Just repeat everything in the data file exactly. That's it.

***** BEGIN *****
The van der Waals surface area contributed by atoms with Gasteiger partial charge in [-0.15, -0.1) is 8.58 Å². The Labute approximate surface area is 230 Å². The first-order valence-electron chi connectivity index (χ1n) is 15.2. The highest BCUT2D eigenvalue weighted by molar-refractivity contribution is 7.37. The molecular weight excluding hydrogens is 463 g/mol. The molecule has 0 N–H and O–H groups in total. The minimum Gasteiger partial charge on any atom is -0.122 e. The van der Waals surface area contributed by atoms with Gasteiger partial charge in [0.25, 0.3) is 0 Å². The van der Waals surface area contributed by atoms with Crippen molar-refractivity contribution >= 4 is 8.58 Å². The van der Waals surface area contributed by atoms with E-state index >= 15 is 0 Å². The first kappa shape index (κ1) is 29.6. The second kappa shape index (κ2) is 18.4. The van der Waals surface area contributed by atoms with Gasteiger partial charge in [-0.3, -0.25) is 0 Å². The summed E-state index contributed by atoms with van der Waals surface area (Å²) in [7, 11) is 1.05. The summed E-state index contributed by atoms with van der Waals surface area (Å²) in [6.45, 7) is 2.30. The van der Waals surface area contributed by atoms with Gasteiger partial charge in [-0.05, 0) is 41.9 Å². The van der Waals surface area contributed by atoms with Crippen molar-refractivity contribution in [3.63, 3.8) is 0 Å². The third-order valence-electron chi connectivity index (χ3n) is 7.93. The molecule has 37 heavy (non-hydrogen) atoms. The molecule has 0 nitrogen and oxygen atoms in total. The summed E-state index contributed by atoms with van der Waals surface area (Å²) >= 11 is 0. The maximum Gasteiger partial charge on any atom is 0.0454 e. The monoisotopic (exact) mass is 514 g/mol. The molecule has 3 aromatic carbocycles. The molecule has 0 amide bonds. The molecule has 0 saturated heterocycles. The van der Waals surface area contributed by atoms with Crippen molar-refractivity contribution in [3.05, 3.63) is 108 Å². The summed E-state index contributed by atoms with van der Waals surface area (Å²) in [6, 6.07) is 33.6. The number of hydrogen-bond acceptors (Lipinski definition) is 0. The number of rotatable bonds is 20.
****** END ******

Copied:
The van der Waals surface area contributed by atoms with Gasteiger partial charge in [-0.15, -0.1) is 8.58 Å². The Labute approximate surface area is 230 Å². The first-order valence-electron chi connectivity index (χ1n) is 15.2. The highest BCUT2D eigenvalue weighted by molar-refractivity contribution is 7.37. The molecular weight excluding hydrogens is 463 g/mol. The molecule has 0 N–H and O–H groups in total. The minimum Gasteiger partial charge on any atom is -0.122 e. The van der Waals surface area contributed by atoms with Gasteiger partial charge in [0.25, 0.3) is 0 Å². The van der Waals surface area contributed by atoms with Crippen molar-refractivity contribution >= 4 is 8.58 Å². The van der Waals surface area contributed by atoms with E-state index >= 15 is 0 Å². The first kappa shape index (κ1) is 29.6. The second kappa shape index (κ2) is 18.4. The van der Waals surface area contributed by atoms with Gasteiger partial charge in [-0.3, -0.25) is 0 Å². The summed E-state index contributed by atoms with van der Waals surface area (Å²) in [7, 11) is 1.05. The summed E-state index contributed by atoms with van der Waals surface area (Å²) in [6.45, 7) is 2.30. The van der Waals surface area contributed by atoms with Gasteiger partial charge in [-0.05, 0) is 41.9 Å². The van der Waals surface area contributed by atoms with Crippen molar-refractivity contribution in [3.63, 3.8) is 0 Å². The third-order valence-electron chi connectivity index (χ3n) is 7.93. The molecule has 37 heavy (non-hydrogen) atoms. The molecule has 0 nitrogen and oxygen atoms in total. The summed E-state index contributed by atoms with van der Waals surface area (Å²) >= 11 is 0. The maximum Gasteiger partial charge on any atom is 0.0454 e. The monoisotopic (exact) mass is 514 g/mol. The molecule has 3 aromatic carbocycles. The molecule has 0 amide bonds. The molecule has 0 saturated heterocycles. The van der Waals surface area contributed by atoms with Crippen molar-refractivity contribution in [3.05, 3.63) is 108 Å². The summed E-state index contributed by atoms with van der Waals surface area (Å²) in [6, 6.07) is 33.6. The number of hydrogen-bond acceptors (Lipinski definition) is 0. The number of rotatable bonds is 20.